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Transcript of photographed history:
A BRIEF HISTORY OF MASITISE CAVE HOUSE
Ellenberger Flees from Maphutseng and Settles at Masitise in 1866
The Masitise Cave House came into being after a young printer turned missionary, Rev. David Frédéric Ellenberger, was forced by circumstances of war to leave Maphutseng where he had initially been placed and settle [in] the Masitise area as a result of Chief Moorosi’s generous offer. Ellenberger was given freedom to choose a place to settle and he chose Masitise for its abundant water supply and land. The Basotho Christians who fled with him to Quthing at the beginning of the war built him three small huts to live in. The huts, however, seemed too small for his family, and this meant that he had to look for a more adequate dwelling.
The Cave Becomes a Home
Ellenberger had noticed an enormous rock located on the premises of his huts, about half way up the hill, under which some Bushmen had lived many years before which had also served as a cattle post for Moorosi. Because this rock extended deep into the hill, it was possible and safe to excavate a great deal of loose stone from under it. He decided to transform this cave into a dwelling house. He excavated a length of 80 feet (24.4 m) and a breadth of 15 feet (4.5 m) after which the first brick wall of the Cave House was built by himself with various kinds of assistance from the local Baphuthi and Basotho in 1866. The excavation material became the terrace in front of the Cave House. The bricks were raw and therefore not very durable, but they were to last for over twenty years, during most of which the Ellenbergers lived rather comfortably. Of their twelve children, five were born there, and all but two lived in the house for a greater or lesser period of time. Their fifth child, Edmund, was called Masitise because he was the first to be born there.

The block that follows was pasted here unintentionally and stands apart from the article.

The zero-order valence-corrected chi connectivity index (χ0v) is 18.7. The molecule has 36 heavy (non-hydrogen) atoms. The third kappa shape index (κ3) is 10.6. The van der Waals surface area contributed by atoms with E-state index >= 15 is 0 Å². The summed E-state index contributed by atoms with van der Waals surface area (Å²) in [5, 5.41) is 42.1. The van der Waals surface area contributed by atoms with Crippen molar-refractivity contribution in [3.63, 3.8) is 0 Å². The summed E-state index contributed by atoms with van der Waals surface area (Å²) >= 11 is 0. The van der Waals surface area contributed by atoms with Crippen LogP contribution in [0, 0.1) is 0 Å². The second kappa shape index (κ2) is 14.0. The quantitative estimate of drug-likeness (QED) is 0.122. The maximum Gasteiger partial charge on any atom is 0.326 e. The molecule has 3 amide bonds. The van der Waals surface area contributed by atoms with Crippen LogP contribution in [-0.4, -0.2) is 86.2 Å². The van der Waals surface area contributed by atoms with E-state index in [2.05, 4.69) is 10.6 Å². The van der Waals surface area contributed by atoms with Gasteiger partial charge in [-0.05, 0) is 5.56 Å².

By the time Ellenberger took leave to Europe in 1875, eight of his first nine children were still alive, and it was clear that the house was simply too small. Because of the limited space, it is possible that some of the elder children slept in outbuildings. While in Europe, the Ellenberger’s seven year old daughter passed away. Before returning to Lesotho, they bid farewell to four of the eldest children who were left to attend schools there. The rest of the family returned to Lesotho in 1876. A new period of turbulence began in 1879 with the so-called Moorosi Rebellion, followed by the Gun War (1881). It was afterwards that Ellenberger was able to give proper attention to building a new manse, which was completed in 1884.
The Cave House after 1884
As has been mentioned before, the original wall of the Cave House was made of unbaked brick, and these bricks began to rapidly lose their strength from 1884. This situation was observed by Victor Ellenberger, the next to last child born in 1879, in the first of his unpublished five volume autobiography entitled Souvenirs d'enfance (Childhood Memories). He noted that the exhausted section of the wall was cracking and bending towards the outside.
In order to preserve the Cave House, which no doubt was already considered something of a monument, major repairs were carried out in 1888/89.
These notes were last edited on 2021 04 28